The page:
As was mentioned in a previous post, broccoli rabe (pronounced rob) is one vegetable that has more aliases than Jennifer Garner. Often referred to as rapini, rappa, Italian turnip, fall and spring rabe, and broccoli de rape, the one thing this vegetable can’t be confused for is broccoli itself!
As a member of the brassica family, broccoli rabe is most closely related to cabbage, Brussels sprouts, cauliflower, rutabaga and turnips and even has some ties to the mustard family.
Much like its relatives, broccoli rabe is a great source of folate, which is important in fetal development and may also reduce the risk of cancer, especially tumors of the colon, breast, cervix and lung. When combined with vitamins B6 and B12, as is the case in broccoli rabe, folate can also lower the risk of heart disease and stroke. In addition, broccoli rabe touts high levels of vitamin K and magnesium, which is integral for bone development and repair.
Still not convinced? Broccoli rabe is also an excellent source of the phytochemical indole-3-carbinol – which aids in estrogen metabolism and is linked to a reduction in the risk of hormone-dependent cancers including those of the prostate and breast – and Sulforaphane, which helps neutralize carcinogenic chemicals and detoxify the body.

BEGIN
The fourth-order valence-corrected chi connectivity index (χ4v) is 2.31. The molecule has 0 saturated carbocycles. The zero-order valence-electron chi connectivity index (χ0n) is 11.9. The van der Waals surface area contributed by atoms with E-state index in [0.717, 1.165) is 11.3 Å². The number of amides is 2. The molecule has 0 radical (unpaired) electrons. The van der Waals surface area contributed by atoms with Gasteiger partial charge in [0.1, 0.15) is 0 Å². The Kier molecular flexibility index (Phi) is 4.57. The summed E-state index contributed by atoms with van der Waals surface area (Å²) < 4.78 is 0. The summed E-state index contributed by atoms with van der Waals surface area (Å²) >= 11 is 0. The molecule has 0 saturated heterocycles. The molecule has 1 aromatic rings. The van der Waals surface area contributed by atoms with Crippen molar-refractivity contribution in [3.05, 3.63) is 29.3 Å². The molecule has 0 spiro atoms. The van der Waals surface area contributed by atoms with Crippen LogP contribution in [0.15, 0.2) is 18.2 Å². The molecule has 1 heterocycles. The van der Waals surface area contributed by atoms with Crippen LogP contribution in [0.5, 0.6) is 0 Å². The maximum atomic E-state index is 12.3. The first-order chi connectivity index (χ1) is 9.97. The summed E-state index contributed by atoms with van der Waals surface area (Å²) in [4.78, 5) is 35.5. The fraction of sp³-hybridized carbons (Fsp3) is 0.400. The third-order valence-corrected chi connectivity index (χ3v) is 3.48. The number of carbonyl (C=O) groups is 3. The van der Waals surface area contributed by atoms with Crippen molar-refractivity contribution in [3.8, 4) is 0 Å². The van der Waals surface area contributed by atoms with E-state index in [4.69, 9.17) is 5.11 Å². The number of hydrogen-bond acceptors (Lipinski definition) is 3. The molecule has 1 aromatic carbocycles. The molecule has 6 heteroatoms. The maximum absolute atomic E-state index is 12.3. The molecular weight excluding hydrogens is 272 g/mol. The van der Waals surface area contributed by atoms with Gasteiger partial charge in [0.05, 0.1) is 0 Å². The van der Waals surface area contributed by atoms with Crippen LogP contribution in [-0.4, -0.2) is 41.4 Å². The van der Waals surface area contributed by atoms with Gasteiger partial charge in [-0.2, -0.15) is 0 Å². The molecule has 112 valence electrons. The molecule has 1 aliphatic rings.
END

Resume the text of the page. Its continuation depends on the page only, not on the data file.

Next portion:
Available year round, choose broccoli rabe that has thin stalks, bright green leaves and few, if any, open flowers. To prepare, rinse well in cold water, then remove the tougher part of the lower stem. The rabe can then be blanched, steamed, boiled, sautéed or simmered at low temperature before being added to omelets or quiches. Brocolli rabe is also excellent when served alone as a side dish, especially when sprinkled with vinaigrette or topped with a high-quality parmesan cheese.